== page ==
The countdown of the six greatest seasons of Ohio State football continues with the #5 greatest season- 1973.
#6 - The 1961 BuckeyesMore than a few longtime observers believe this is the best team in the history of Scarlet and Grey football- and they might be right. The '73 Buckeyes were loaded in all three phases, dominant for all but the final two quarters of the regular season, and topped the campaign off with perhaps the most authoritative bowl performance in the history of the program.
Record: 10-0-1 (7-0-1 Big Ten)
Big-Ten Conference Co-Champions
Rose Bowl Champions
Minnesota (7-4) W 56-7
Texas Christian (3-8) W 37-3
Washington State (5-6) W 27-3
@ Wisconsin (4-7) W 24-0
@ Indiana (2-9) W 37-7
Northwestern (4-7) W 60-0
@ Illinois (5-6) W 30-0
Michigan State (5-6) W 35-0
Iowa (0-11) W 55-13
@ Michigan (10-0-1) T 10-10
USC (9-2-1) W 42-21
Personnel-wise, the 1973 Buckeyes had no weaknesses. The offensive skill players were young, inexperienced, but extravagantly skilled. Sophomore Cornelius Greene, valued by Coach Hayes for his running ability, took over the starting quarterback spot from senior captain Greg Hare and excelled immediately. Sophomore wingback Brian Baschnagel and freshman fullback Pete Johnson were solid contributors, and the only upperclassman in the group, junior fullback Bruce Elia, was a converted linebacker. The leading man was another sophomore, halfback Archie Griffin, who led the Big Ten with over 1,500 yards rushing. This gifted crew ran behind a line anchored by the tackle duo of Kurt Schumacher and one of the best linemen in school history- John Hicks, winner of the Outland and Lombardi Trophies for 1973.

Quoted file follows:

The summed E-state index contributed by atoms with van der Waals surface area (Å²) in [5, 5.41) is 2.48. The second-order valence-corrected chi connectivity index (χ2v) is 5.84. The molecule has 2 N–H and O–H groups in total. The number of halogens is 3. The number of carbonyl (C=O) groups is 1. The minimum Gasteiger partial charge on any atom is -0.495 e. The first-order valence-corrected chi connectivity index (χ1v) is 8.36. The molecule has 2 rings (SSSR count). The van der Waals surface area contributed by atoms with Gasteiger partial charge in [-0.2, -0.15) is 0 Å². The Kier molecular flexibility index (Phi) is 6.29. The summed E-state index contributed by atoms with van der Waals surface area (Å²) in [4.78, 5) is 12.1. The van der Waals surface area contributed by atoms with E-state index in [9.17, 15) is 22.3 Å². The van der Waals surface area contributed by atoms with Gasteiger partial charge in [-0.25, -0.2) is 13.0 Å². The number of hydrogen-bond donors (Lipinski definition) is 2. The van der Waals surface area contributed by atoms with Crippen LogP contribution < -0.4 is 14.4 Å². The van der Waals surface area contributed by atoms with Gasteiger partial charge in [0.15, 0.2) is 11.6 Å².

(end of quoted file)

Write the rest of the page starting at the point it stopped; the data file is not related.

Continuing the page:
As good as the offense was the defense was even better. There was greatness at every level, from the line- tackle Pete Cusick and end Van Ness DeCree- to the linebackers- Rick Middleton and Randy Gradishar- to the secondary- Neal Colzie, Steve Luke, and Tim Fox. This impenetrable unit pitched four shutouts in 1973, including three in a row at one point, and allowed a grand total of two touchdowns in the first eight games of the season. Middleton, Gradishar, Colzie and Fox eventually became first-round draft picks in the NFL, as did Griffin, Hicks, and Schumacher on offense. The special teams, led by punter Tom Skladany and the explosive Colzie at punt returner, was also superb.
Of the top six finishers in the Heisman balloting in 1973, three were Buckeyes- Hicks (2nd), Griffin (5th) and Gradishar (6th). That's talent.
To be sure, the Buckeyes compiled this impressive resume against less-than-impressive competition. The combined winning percentage of Ohio State's nine opponents prior to Michigan was a dismal .350. The Big Ten was at the height of its "Big Two-Little Eight" period: only one conference member (Minnesota) aside from OSU and U-M had a winning record in 1973, and everyone else ranged from sub-mediocre to downright horrendous. The feeble 2007 schedule looked like Murderers' Row compared to the tomato cans the '73 Buckeyes pummeled week after week.
Michigan, however, was good enough to make up for it. The Wolverines steamed into the Game with a perfect record, having given up a total of 58 points in ten consecutive lopsided wins. As usual, Bo Schembechler's team had a distinctly Ohio flavor, led by quarterback Dennis Franklin (Massillon), halfback Chuck Heater (Tiffin), and fullback Ed Shuttlesworth (Cincinnati). The Buckeyes were the top-ranked team in America; Michigan was fourth. The winner would go the Rose Bowl and have the inside track to the National Championship; the loser would go home, since the Big Ten only allowed its conference champion to play in the postseason. The stakes have never been higher in the Game's long history, before or since.